After a day during which one mini crisis inspired a second, which invited crises numbers three and four, who brought along their friends, until my mood turned into an impromptu house party filled with unwelcomed guests who drank all my booze and left regret, despair, and used Kleenex as their parting gifts—after that kind of day—this was the news I came home to: “Bunheads has been cancelled.”
I couldn’t be too surprised at the announcement. Despite the cultish passion it inspired in a handful of critics, Bunheads was a weird show with a clunky name and a premise (former showgirl turns small-town dance teacher) that didn’t exactly grab potential viewers by [...]
America was originally a spinoff of the long-running England. Airing from the 1776-77 season through today, America focuses on a small ensemble of white people using things in the ground to become rich or kill brown people. A sprawling dramedy, it combines all of the loose plot points of a Tyler Perry sitcom with all the fun of being white.
It has widely focused on the themes of war, freedom, sitting, Fenway Park, maps, the one true Christian god, rugs, pregnancy tits, Vice magazine, butterfaces, coal, butterdicks, “Where’s the Beef?,” Chicago, Larry Flynt, colonialism, Terri Schiavo, NBC single-camera sitcoms, toddlers, suicide pacts, Atari, penny farthing bicycles, SpaghettiO’s (Cool Ranch flavor), tiny dolls, the TLC show Sister Wives, H1N1, television, [...]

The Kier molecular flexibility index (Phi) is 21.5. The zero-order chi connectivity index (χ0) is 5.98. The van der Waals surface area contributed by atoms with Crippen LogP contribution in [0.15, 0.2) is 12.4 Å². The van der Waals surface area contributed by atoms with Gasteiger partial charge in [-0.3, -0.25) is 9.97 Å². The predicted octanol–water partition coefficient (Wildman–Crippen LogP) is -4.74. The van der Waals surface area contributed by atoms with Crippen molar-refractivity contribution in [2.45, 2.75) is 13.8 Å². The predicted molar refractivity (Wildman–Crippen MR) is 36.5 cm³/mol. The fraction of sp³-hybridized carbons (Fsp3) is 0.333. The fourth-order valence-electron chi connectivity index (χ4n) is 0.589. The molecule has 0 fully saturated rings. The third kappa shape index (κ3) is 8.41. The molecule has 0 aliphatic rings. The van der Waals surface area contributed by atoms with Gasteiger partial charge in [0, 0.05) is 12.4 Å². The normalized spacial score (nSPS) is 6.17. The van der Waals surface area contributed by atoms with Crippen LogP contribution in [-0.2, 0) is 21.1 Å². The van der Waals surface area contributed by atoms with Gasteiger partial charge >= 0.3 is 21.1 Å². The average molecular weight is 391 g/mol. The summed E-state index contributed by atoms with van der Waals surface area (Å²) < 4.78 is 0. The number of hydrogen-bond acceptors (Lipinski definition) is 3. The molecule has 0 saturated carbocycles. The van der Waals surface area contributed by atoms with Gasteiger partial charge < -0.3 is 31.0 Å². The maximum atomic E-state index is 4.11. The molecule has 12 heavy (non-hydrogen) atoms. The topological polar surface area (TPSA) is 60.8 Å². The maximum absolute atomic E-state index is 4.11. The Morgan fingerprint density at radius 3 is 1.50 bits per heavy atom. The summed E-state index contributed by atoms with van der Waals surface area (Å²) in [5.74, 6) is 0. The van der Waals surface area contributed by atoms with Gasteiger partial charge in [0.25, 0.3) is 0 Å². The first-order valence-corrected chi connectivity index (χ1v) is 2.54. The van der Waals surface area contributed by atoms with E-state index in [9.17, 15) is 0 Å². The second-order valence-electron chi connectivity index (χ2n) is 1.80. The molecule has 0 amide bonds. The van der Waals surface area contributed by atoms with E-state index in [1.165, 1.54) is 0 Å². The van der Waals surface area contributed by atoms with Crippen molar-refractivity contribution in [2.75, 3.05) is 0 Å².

MTV will do something groundbreaking this July Fourth: actually play music videos.
"We're not supposed to see Mr. Darcy as a talking dog, we're supposed to see a talking dog *playing the part of* Mr. Darcy. This is taken to extreme levels of metatextuality anytime Wishbone attempts a Shakespeare adaptation; here the flashback sequences don't just look like television plays, they're explicitly plays at an in-universe level (indeed the Tempest adaptation is particularly head-spinning as Wishbone imagines a performance of The Tempest in response to the kids…putting on a performance of The Tempest). Theatrical performances are by definition non-representational, which would seem to put this half of the show in conflict with the themes of the Oakdale one. Or does it?" —Well, [...]